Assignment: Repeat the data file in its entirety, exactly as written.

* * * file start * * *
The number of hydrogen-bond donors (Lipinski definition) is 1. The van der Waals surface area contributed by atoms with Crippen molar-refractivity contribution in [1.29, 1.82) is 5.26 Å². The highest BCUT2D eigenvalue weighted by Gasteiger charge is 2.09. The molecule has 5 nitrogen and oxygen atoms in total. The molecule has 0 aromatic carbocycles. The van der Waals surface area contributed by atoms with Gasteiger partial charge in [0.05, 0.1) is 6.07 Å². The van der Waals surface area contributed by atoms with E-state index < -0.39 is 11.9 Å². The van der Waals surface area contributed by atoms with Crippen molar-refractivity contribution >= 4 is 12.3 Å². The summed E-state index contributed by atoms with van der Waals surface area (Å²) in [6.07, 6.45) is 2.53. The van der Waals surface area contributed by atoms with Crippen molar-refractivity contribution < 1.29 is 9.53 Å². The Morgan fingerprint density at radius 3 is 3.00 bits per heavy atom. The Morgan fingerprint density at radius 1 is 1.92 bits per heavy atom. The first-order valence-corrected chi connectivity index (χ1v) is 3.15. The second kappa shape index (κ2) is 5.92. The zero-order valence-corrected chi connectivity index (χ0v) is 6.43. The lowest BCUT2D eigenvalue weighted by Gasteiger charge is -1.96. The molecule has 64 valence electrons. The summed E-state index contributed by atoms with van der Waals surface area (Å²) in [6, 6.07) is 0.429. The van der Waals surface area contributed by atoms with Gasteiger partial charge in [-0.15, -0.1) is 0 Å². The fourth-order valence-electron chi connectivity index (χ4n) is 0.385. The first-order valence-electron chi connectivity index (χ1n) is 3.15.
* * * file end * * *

The number of hydrogen-bond donors (Lipinski definition) is 1. The van der Waals surface area contributed by atoms with Crippen molar-refractivity contribution in [1.29, 1.82) is 5.26 Å². The highest BCUT2D eigenvalue weighted by Gasteiger charge is 2.09. The molecule has 5 nitrogen and oxygen atoms in total. The molecule has 0 aromatic carbocycles. The van der Waals surface area contributed by atoms with Gasteiger partial charge in [0.05, 0.1) is 6.07 Å². The van der Waals surface area contributed by atoms with E-state index < -0.39 is 11.9 Å². The van der Waals surface area contributed by atoms with Crippen molar-refractivity contribution >= 4 is 12.3 Å². The summed E-state index contributed by atoms with van der Waals surface area (Å²) in [6.07, 6.45) is 2.53. The van der Waals surface area contributed by atoms with Crippen molar-refractivity contribution < 1.29 is 9.53 Å². The Morgan fingerprint density at radius 3 is 3.00 bits per heavy atom. The Morgan fingerprint density at radius 1 is 1.92 bits per heavy atom. The first-order valence-corrected chi connectivity index (χ1v) is 3.15. The second kappa shape index (κ2) is 5.92. The zero-order valence-corrected chi connectivity index (χ0v) is 6.43. The lowest BCUT2D eigenvalue weighted by Gasteiger charge is -1.96. The molecule has 64 valence electrons. The summed E-state index contributed by atoms with van der Waals surface area (Å²) in [6, 6.07) is 0.429. The van der Waals surface area contributed by atoms with Gasteiger partial charge in [-0.15, -0.1) is 0 Å². The fourth-order valence-electron chi connectivity index (χ4n) is 0.385. The first-order valence-electron chi connectivity index (χ1n) is 3.15.